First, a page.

Enough is enough, Pakistan tells Taliban


Islamabad/Washington : Saying that “enough is enough”, Pakistan Tuesday warned the Taliban of “strict action” if it attempted to challenge the government’s writ, even as the top US military commander expressed frustration over Islamabad’s “inability” to confront the growing extremist threat.

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“Enough is enough. If the government’s writ is challenged, or any terrorist activity takes place any where in the country, we will take strict action,” Pakistani Interior Minister Rehman Malik told reporters in Islamabad.

Responding to a question on the security forces’ action in the Lower Dir district in Pakistan’s restive northwest that continued for the third day Tuesday, Malik said it was against elements who wanted to sabotage an accord to restore peace in the area.

He said 70 militants had so far been killed in Lower Dir while another 450 were reported to be holed up in the area but refrained from laying down a time frame for the operation to conclude.

On his part, Admiral Mike Mullen, the chairman of the US joint chiefs of staff, is “very alarmed by the growing extremist threat in Pakistan and remains frustrated particularly by the political leadership’s inability to confront that threat,” his spokesman said.

Mullen, on his two visits to Pakistan in less than three weeks, was “deeply alarmed by what he has found,” the spokesman, Capt. John Kirby, told a US television channel.

“It is a very precarious security situation.”

Mullen was particularly “alarmed by what is going on in the Swat Valley,” Kirby said, adding: “Instead of laying down their arms under the terms of a peace deal, the Taliban again picked them up.”

Mullen’s views about the deterioration in Pakistan had accelerated since he visited Islamabad earlier this month with US special envoy for Afghanistan and Pakistan Richard Holbrooke, Kirby pointed out.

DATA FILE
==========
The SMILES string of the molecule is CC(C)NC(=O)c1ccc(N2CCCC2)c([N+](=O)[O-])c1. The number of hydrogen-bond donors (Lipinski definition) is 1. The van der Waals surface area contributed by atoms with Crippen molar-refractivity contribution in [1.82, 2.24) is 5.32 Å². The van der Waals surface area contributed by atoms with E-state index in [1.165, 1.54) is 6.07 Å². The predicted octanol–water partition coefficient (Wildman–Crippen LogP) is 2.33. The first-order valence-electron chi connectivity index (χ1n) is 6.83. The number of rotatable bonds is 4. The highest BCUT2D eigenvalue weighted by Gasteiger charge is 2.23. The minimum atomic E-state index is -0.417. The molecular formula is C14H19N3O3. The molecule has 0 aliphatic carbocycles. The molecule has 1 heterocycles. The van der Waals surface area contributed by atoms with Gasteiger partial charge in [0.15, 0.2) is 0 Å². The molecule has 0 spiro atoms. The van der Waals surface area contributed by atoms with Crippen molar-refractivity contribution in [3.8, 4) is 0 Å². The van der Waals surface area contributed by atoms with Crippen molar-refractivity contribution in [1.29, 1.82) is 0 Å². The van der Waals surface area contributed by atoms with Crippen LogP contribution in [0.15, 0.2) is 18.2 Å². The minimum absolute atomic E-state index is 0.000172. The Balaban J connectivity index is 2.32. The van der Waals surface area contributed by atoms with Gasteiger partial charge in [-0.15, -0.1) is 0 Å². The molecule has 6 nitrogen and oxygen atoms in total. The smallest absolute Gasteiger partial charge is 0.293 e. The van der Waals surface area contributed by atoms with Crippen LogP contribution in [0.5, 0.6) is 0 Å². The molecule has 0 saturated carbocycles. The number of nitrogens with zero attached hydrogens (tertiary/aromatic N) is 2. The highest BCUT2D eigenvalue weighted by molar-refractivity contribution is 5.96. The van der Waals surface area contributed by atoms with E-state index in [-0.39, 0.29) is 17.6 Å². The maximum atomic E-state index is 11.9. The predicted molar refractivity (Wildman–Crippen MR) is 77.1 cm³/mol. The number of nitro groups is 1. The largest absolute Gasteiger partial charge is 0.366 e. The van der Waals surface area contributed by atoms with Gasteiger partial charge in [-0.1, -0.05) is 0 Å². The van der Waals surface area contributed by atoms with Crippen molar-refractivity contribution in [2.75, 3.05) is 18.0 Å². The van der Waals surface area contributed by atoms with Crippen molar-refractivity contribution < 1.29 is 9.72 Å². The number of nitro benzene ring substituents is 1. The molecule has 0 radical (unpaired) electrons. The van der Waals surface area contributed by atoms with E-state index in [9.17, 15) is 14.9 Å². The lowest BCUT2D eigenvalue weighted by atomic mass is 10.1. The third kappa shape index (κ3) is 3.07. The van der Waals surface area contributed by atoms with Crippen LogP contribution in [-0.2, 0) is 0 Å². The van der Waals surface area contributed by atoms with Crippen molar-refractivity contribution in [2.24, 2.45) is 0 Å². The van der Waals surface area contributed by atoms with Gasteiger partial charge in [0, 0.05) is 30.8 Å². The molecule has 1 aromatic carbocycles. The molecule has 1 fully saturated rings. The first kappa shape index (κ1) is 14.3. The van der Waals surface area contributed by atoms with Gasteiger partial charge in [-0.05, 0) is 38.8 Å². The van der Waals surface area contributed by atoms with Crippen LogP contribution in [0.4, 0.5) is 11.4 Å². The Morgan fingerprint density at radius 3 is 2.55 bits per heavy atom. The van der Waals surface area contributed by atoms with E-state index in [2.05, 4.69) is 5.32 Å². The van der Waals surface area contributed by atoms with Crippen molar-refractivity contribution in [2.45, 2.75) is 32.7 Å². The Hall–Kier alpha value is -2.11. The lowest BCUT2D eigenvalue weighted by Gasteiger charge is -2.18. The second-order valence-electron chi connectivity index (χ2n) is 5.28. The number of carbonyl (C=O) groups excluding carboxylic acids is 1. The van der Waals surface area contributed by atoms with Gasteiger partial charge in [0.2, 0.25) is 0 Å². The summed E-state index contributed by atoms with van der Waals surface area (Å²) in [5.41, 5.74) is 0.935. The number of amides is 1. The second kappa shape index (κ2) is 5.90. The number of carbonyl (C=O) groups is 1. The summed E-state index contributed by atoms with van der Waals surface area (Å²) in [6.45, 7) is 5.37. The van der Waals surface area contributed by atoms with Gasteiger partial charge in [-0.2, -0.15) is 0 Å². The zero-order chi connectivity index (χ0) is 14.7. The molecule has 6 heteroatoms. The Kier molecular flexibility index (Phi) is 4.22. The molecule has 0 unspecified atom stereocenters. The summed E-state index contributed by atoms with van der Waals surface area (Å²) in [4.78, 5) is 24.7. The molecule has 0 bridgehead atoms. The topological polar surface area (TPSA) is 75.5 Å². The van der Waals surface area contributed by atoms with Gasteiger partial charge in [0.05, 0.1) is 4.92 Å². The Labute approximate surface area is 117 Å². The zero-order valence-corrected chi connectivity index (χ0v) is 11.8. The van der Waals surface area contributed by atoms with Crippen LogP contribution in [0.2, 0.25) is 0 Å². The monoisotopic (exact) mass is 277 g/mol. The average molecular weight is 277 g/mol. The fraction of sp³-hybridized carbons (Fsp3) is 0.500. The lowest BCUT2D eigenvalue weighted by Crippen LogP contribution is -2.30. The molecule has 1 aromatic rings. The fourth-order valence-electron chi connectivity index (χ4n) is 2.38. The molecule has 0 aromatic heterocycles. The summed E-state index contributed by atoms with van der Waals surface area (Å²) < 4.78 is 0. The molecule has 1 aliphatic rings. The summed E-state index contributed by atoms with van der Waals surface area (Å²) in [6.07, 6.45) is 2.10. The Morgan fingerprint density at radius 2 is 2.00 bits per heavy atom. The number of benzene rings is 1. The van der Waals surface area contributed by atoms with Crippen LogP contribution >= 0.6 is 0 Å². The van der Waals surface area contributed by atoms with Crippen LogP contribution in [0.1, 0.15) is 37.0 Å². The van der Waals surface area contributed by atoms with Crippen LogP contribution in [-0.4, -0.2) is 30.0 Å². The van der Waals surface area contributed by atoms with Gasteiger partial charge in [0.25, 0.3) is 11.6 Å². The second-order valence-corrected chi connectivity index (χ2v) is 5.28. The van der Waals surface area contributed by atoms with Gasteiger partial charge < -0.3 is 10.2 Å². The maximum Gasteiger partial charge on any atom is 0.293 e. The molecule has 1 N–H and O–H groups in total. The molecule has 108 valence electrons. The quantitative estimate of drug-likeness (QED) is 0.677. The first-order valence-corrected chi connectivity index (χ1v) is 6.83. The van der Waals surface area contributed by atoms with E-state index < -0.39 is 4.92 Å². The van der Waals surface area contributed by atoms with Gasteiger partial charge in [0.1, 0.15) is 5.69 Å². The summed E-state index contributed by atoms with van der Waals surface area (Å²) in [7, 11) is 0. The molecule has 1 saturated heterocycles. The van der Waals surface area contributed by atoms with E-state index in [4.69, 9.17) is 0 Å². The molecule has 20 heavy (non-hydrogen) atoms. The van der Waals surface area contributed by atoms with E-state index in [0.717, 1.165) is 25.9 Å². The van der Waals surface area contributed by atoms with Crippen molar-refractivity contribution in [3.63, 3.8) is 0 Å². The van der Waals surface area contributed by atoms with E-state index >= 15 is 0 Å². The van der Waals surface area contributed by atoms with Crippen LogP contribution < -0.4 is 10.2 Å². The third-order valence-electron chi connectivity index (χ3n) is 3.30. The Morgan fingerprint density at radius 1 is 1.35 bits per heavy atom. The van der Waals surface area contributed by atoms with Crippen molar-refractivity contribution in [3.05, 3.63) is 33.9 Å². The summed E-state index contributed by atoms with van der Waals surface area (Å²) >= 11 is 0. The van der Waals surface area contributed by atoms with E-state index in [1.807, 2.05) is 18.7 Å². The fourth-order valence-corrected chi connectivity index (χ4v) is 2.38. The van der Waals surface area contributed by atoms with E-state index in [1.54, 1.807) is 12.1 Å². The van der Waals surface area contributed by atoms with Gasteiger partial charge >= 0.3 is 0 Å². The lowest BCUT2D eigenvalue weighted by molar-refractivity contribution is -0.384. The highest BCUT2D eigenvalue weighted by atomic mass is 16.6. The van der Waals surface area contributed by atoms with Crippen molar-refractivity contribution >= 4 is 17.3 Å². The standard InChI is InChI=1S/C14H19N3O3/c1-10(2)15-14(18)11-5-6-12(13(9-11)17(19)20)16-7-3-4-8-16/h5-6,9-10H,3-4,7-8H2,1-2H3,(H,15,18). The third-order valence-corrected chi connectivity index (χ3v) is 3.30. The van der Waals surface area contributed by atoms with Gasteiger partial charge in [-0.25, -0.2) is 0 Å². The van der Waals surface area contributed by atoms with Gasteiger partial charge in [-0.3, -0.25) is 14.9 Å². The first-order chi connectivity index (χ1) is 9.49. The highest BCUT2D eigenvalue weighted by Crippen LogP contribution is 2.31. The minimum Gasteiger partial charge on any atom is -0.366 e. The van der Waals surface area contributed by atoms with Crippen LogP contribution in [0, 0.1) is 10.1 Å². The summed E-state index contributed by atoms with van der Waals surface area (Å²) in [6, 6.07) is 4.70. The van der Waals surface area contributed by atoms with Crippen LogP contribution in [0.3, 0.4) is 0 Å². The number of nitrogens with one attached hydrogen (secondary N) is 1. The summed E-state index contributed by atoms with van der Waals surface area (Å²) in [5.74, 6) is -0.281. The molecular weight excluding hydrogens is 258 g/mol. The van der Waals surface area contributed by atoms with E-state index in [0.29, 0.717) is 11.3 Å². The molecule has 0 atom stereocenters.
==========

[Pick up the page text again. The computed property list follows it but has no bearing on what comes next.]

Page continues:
During the most recent visit Mullen “expressed those concerns” to Pakistan’s military leaders and urged them to be “more aggressive” in “confronting” the Taliban, Kirby added.

The North West Frontier Province (NWFP) government and Taliban-backed radical cleric Sufi Mohammad had Feb 16 signed a controversial peace accord to impose Sharia laws in Swat and six other districts of the province in return for the militants laying down their arms.

President Asif Ali Zardari balked at ratifying the accord in the face of strident international pressure and tossed the deal to parliament, which approved it April 13. Zardari approved it the same night and the accord came into force two days later.

The Taliban, however, did not keep up their end of the bargain and moved south from Swat to last week seize control of Buner district that is just 100 km from Islamabad.

They were persuaded to move out after Sufi Mohammad intervened.

On Sunday, Pakistani security forces moved into Lower Dir to the south of Swat and which is the cleric’s home district to flush out the Taliban that had taken control of the area.

Swat, Buner and Lower Dir are part of what is termed the Malakand division of the NWFP.

Sufi Mohammad had suspended the Swat peace deal after the security operation began and on Tuesday, the NWFP government again invited him for talks.